Harare - Zimbabwe’s diamond revenues for the first two months of 2012 have been significantly below target.
According to an update by the Finance Ministry, diamond revenues for January and February were far below expectations.
“Diamond revenues amounted to US$5 million against a target of US$41.5 million for the two-month period,” Finance Minister Tendai Biti told journalists in Harare recently.
Zimbabwe’s diamonds were expected to flow into the international market in huge volumes following Kimberley Process Certification in November 2011. However, there have been no major auctions since then.
The Zimbabwe government has been banking on diamond revenues to consolidate and then boost economic growth.
Biti has planned a US$4-billion budget for 2012, with US$600m of this coming from diamonds.
Secretary-General of the COMESA Business Council, Trust Chikohora, said diamond revenues could boost capital expenditure in the long-term.
“Diamond money should be put into the fiscus and budgeted for in the normal course of business. The focus should be on capital expenditure, which government has not been able to do due to lack of fiscal space.
“The main areas in which the funds should be are on infrastructure development, which has a multiplier effect on the economy and is crucial for the growth of industry and commerce, including: electricity generation, rail transportation, water, coal production, and revamping of key economic infrastructure,” he said.
With just US$5m raised this year from diamonds, there are serious doubts that the annual US$600m target will be met. Failure would throw the wheels off the government’s capital expenditure plans for 2012.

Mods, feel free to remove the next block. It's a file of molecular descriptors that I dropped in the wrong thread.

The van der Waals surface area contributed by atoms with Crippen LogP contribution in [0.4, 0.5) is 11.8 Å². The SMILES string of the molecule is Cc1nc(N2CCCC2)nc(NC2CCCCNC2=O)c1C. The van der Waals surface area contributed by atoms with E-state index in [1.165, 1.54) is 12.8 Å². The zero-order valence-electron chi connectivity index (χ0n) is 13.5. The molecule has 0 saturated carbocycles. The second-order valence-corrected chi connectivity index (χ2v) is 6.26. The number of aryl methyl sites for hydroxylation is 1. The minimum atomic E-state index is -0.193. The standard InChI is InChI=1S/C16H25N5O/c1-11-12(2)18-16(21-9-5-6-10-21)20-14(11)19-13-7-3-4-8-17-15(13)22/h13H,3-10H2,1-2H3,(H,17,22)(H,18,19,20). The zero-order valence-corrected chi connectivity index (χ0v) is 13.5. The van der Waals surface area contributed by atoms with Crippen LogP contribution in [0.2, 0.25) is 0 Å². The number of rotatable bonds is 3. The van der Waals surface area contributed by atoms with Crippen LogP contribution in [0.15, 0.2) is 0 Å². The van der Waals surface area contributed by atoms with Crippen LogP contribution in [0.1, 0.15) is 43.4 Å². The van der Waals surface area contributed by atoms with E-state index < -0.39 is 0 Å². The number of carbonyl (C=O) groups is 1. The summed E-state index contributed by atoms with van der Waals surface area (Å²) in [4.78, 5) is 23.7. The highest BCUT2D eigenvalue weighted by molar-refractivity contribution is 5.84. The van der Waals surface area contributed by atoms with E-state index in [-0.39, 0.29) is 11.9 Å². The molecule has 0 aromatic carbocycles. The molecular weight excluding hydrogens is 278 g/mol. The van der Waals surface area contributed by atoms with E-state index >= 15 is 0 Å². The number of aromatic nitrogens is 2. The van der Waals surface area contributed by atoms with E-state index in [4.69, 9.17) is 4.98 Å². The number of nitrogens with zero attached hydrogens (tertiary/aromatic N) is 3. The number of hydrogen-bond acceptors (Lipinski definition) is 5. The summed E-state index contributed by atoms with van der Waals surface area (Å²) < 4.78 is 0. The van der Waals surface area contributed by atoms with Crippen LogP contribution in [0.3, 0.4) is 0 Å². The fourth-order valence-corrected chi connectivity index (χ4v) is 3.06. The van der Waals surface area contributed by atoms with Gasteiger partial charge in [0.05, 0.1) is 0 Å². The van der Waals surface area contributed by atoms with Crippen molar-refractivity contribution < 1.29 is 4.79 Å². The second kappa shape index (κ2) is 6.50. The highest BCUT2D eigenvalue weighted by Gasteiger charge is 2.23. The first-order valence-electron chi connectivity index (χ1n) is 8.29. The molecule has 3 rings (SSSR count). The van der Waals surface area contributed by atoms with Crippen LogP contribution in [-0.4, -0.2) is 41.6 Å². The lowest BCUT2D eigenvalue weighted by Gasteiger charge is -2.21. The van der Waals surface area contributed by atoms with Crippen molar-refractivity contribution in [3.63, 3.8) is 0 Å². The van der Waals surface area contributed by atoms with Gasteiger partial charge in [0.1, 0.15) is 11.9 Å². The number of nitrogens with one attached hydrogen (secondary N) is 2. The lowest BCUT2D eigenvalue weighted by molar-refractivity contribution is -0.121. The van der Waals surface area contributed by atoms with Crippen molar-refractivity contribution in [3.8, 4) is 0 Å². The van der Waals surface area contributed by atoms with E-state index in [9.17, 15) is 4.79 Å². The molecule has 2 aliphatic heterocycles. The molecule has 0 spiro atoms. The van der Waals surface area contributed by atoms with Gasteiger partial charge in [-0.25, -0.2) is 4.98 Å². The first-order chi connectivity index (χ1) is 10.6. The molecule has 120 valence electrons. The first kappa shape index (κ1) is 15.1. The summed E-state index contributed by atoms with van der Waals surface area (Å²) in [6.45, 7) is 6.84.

Companies mining diamonds in Zimbabwe include Mbada Diamonds, Marange Resources, Diamond Mining Company, Anjin and Rio Tinto’s Murowa Diamonds.
Expectations are that diamond revenues will nurse the illiquid economy.
Government expenditure in recent years has been minimal because of a lack of fiscal space, which has protracted the liquidity crunch that was ushered in by the adoption of a multiple currency system in 2009.
The international diamond market is believed to have suppressed demand, as production is currently below peak levels. Market watchers say global diamond production fell about four percent to approximately 122 million carats last year, while the value of production rose around 25 percent to an estimated US$4b. At its peak between 2005 and 2006, global production – excluding Zimbabwe – stood at around 176 million carats.
The difference between the current and the peak value indicates that there is a market that Zimbabwe can tap into.
Meanwhile, despite the depressed revenues diamonds were the second-largest contributor to exports across all minerals in the first two months of this year, showing their increasing significance to the economy.